Often, I refer to the Dieda’s when I think about how Helen and I have grown through the years and how we like to open our home to the young men, women, and couples we mentor. Or even just open it for ministry. We know … our job is to make it safe at home for others, and to point them to their ultimate home. It’s an incredible blessing to do that with Helen.

So all of that preamble leads me to where God pointed my attention during my reading this week, from John 1-21 – Acts 1-8. Interestingly, it was in reading a short simple initial passage about John the Baptist in John 1:6-8 (Message paraphrase) …

There once was a man, his name John, sent by God to point out the way to the Life-Light. He came to show everyone where to look, who to believe in. John was not himself the Light; he was there to show the way to the Light.

John was serving God with the primary purpose of showing folks the way home … the way to eternally be safe at home. It was challenging for him because people wanted to venerate and elevate him. Often times in this world, the enemy can use our open heart for serving others and start to push us to “believe our own press clippings.” In other words, for us to start to feel like it’s because of us that people want to engage with us, spend time with us, be mentored by us. No. It’s about Jesus. It was for John, and it is for us. It was that way for Mr. and Mrs. Dieda, and Helen and my prayer is that it is for her and me as well.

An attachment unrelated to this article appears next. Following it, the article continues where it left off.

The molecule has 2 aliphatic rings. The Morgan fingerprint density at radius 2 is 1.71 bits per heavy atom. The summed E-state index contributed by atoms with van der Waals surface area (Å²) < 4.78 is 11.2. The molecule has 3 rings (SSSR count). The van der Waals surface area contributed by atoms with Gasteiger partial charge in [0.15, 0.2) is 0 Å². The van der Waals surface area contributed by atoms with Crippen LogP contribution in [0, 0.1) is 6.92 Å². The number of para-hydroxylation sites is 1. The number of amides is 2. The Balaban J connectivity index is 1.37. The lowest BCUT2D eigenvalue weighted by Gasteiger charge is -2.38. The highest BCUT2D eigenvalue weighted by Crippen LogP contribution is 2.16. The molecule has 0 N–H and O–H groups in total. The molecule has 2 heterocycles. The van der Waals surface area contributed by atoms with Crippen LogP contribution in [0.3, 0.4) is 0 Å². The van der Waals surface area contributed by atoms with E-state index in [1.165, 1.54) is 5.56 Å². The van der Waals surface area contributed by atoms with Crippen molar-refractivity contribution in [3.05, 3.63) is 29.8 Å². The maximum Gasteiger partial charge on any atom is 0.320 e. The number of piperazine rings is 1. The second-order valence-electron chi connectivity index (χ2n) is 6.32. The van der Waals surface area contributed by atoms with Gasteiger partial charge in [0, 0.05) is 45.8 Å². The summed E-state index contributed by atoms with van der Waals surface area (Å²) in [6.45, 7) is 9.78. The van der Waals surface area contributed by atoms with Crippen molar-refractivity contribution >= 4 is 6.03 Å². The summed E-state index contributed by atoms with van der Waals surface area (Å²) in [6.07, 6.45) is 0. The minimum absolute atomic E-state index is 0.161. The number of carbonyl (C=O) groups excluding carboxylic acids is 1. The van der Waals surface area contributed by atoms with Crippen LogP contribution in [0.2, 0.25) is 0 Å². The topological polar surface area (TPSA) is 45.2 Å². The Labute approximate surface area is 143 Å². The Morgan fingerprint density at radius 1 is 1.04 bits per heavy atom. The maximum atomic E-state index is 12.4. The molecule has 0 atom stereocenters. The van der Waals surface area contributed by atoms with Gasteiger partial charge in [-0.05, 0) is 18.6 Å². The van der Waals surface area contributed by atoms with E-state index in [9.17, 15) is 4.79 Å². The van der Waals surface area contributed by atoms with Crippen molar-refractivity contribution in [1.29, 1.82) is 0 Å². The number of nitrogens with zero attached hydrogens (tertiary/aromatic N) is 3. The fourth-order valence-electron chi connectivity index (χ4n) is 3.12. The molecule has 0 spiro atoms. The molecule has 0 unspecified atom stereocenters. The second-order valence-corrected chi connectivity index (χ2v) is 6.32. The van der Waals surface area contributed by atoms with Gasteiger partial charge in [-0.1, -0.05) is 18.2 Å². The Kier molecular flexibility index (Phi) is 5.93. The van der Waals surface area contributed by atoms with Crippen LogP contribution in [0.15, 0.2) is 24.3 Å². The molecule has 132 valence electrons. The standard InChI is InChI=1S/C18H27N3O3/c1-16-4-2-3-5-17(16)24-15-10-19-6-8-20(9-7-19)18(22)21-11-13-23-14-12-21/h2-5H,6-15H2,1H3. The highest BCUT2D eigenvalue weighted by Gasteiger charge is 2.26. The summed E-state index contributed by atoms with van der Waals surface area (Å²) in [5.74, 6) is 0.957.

Frequently through his ministry, John had to reorient folks back to Jesus … to point to Him and say, “That’s Who you need to follow. I’m not even worthy to buckle his sandal.” That should be our hearts too.

BUT … and this is important … just like Mr. and Mrs. Dieda, there has to be a connection to others, a way for them to begin to see and know Jesus, through us. For Mr. and Mrs. Dieda – and Helen and I pray, for us – it was by helping others feel safe at home. At our home. It doesn’t matter how big or nice or comfortable your home is … I doubt the Dieda home is more than 2,000 square feet, but for me when I went there and spent an hour with them, it felt like a palace. That’s our calling too.

Who are you helping feel safe at home? It doesn’t need to be young teenagers (they’re not for everyone, to be sure – haha) or young adults. We all need to feel a place of safety in the journey of life, particularly when the footing gets dicey. It’s just a heart of welcome, openness, and comfort that allows a home to feel safe. A cup of tea or coffee, a loving conversation … a relationship … can help others not only feel safe at home, but can ultimately help them find the eternal home that Jesus promised when He said, “Don’t let this throw you. You trust God, don’t you? Trust me. There is plenty of room for you in my Father’s home. If that weren’t so, would I have told you that I’m on my way to get a room ready for you? And if I’m on my way to get your room ready, I’ll come back and get you so you can live where I live. And you already know the road I’m taking.” (John 14:1-4)